King James VI of Scotland, James I of England podcast….

  Here is a link to a BBC podcast about King James VI of Scotland, who, of course, became James I of England and was the first of our Stuart monarchs. I can’t say I’m a Stuart expert, being much more interested in the Plantagenets, but a monarch is a monarch!

History and cultural history (III)

We have already shown how Shakespeare was inadvertently influenced by contemporary or earlier events in setting details – names, events, badges or physical resemblance – for his Hamlet, King Lear and Richard III. What of Romeo and Juliet, thought to have been written between 1591-5 and first published, in quarto form, in 1597? The most… Continue reading History and cultural history (III)

BOOK REVIEW

Stuart Bradley – JOHN MORTON: adversary of Richard III, power behind the Tudors (Amberley 2019)   John Morton served the English crown for a almost forty years during one of the most turbulent periods in English history. He wielded considerable influence at the courts of three kings. First, in the Lancastrian household of Henry VI:… Continue reading BOOK REVIEW

Conspiracy theories, Elizabeth I and Shakespeare….?

  If you go to here you will find examples of those intriguing possibilities, conspiracy theories. Well, some of them are too outlandish, but others…well, maybe…? Anyway, take a look and decide for yourself whether, for example, the Gunpowder Plot was really a put-up job by the Earl of Salisbury. Or whether Elizabeth the First might—just… Continue reading Conspiracy theories, Elizabeth I and Shakespeare….?

Richard III and Robert Cecil (Part II)

In a previous post, we explored the theory that Shakespeare’s Richard III was actually based on the Elizabethan politician, Robert Cecil. Here is another discussion of the subject, Richard III and Robert Cecil, with references to the hypothesis that Shakespeare was actually the 17th Earl of Oxford, a descendant of the previous Earls of Oxford… Continue reading Richard III and Robert Cecil (Part II)

Playwrights and persistent historical myths

Today in 1564, Christopher Marlowe (right) was baptised in Canterbury. One of the plays for which he is most famous is       Edward II (left), traditionally dated a year before his own 1593 death. In it, he fuels the myth of Edward meeting his end by a red-hot poker. This is cited by Starkey in… Continue reading Playwrights and persistent historical myths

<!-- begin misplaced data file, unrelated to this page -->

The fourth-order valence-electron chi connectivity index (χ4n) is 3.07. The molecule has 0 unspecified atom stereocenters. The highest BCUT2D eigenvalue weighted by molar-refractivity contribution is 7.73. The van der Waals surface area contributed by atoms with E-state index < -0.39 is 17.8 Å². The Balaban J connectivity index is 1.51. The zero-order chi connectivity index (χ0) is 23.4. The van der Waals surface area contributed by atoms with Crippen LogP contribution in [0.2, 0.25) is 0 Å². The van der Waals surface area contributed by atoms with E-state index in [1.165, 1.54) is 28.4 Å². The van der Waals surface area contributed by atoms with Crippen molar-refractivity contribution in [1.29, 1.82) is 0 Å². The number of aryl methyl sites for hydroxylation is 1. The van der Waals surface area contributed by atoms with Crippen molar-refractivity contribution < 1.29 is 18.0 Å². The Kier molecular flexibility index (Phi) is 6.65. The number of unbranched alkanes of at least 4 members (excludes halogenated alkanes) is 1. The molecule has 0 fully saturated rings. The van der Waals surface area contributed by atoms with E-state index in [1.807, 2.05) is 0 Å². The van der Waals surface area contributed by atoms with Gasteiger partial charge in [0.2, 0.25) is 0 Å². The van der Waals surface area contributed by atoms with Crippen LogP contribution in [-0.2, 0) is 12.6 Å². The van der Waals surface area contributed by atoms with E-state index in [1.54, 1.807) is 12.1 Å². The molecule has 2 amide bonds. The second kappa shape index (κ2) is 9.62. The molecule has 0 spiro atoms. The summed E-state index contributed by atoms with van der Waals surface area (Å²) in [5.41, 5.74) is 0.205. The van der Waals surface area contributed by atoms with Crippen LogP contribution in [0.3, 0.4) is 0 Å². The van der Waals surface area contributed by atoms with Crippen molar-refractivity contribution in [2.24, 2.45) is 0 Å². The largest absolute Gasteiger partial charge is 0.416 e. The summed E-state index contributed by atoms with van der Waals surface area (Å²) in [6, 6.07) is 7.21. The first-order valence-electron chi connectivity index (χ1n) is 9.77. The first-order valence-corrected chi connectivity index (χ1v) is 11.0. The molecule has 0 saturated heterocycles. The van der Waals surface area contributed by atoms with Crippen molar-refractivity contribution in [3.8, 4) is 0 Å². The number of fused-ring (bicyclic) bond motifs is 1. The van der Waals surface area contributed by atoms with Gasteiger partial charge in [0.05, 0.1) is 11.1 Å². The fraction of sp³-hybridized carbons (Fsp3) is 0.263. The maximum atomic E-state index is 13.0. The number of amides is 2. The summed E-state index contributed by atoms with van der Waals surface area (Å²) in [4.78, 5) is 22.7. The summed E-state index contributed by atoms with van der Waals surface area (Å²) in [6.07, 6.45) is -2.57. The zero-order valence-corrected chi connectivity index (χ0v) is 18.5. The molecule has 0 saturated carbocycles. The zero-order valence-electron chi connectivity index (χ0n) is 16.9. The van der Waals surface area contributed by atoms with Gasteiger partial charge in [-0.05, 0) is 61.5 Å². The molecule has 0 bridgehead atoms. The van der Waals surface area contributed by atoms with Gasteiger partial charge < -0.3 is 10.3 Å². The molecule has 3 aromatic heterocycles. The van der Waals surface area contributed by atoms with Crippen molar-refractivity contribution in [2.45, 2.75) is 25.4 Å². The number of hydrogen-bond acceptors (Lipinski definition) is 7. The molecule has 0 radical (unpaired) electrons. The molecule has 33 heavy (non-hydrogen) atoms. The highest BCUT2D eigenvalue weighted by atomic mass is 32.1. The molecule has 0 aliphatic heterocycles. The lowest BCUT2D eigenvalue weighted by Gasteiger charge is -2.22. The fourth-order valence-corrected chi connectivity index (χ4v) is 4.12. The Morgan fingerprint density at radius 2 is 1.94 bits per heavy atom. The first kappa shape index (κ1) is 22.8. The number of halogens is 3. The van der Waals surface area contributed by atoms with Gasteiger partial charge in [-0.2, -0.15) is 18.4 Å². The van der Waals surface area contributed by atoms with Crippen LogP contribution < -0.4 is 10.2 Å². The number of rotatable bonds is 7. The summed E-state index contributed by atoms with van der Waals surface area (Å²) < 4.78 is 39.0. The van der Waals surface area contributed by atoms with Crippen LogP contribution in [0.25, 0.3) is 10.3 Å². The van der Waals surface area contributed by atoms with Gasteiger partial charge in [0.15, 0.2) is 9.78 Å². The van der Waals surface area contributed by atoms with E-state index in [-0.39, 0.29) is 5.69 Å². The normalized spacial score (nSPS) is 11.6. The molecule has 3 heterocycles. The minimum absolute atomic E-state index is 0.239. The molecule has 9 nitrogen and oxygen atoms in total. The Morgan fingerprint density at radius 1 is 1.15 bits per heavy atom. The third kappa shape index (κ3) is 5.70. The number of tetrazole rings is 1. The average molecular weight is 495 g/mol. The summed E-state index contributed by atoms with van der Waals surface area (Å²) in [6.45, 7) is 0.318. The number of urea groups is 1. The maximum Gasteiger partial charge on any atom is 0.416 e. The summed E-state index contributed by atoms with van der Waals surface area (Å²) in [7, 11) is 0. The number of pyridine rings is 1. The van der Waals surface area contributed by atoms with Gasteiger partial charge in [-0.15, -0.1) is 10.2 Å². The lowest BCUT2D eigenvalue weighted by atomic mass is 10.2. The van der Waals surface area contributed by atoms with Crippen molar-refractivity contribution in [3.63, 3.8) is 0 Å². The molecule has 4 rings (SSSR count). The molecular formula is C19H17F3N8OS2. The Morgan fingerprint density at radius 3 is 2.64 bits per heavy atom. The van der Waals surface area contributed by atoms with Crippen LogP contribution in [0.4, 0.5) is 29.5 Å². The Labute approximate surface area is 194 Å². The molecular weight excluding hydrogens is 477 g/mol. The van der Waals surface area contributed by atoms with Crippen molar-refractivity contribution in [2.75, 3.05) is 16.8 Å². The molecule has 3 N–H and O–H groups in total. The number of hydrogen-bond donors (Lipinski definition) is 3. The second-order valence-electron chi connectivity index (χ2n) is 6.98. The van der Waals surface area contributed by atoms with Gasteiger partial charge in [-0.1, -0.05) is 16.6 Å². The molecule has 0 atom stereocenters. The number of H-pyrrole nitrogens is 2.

Uncle Richard?

A long time ago, I posted a short article about one of my ancestors, Thomas Snellgrove, who was a portrait artist and painted an actor portraying Richard III. Here is the link. I have been researching my family history for over thirty years and it used to be a very slow and painstaking process. The… Continue reading Uncle Richard?

Radio Interview Regarding the Leicester Cathedral Controversy

Having heard that Leicester Cathedral were staging a performance of Shakespeare’s Richard III inside the Cathedral itself, feet from where Richard is buried, I felt I had to do something to protest. It is not that I object to Leicester putting plays on in the Cathedral, although some do. Nor do I hate Shakespeare’s Richard… Continue reading Radio Interview Regarding the Leicester Cathedral Controversy

Coming up this year:

As you can see, Kit Harrington will soon portray Robert Catesby in a BBC drama about the Gunpowder Plot. Catesby, shot while resisting arrest, was one of the lucky ones. Then again, our folk memory of the seventeenth century is not entirely accurate. Here it is.

History and cultural history (II)

In this piece, we introduced the idea that Shakespeare, although a very inaccurate historian, accurately reflected the cultural history of his time with respect to the political execution of women. We have also discussed how the Bard’s Richard III may actually have been a portrayal of Robert Cecil. Another piece showed the uncertainty as to… Continue reading History and cultural history (II)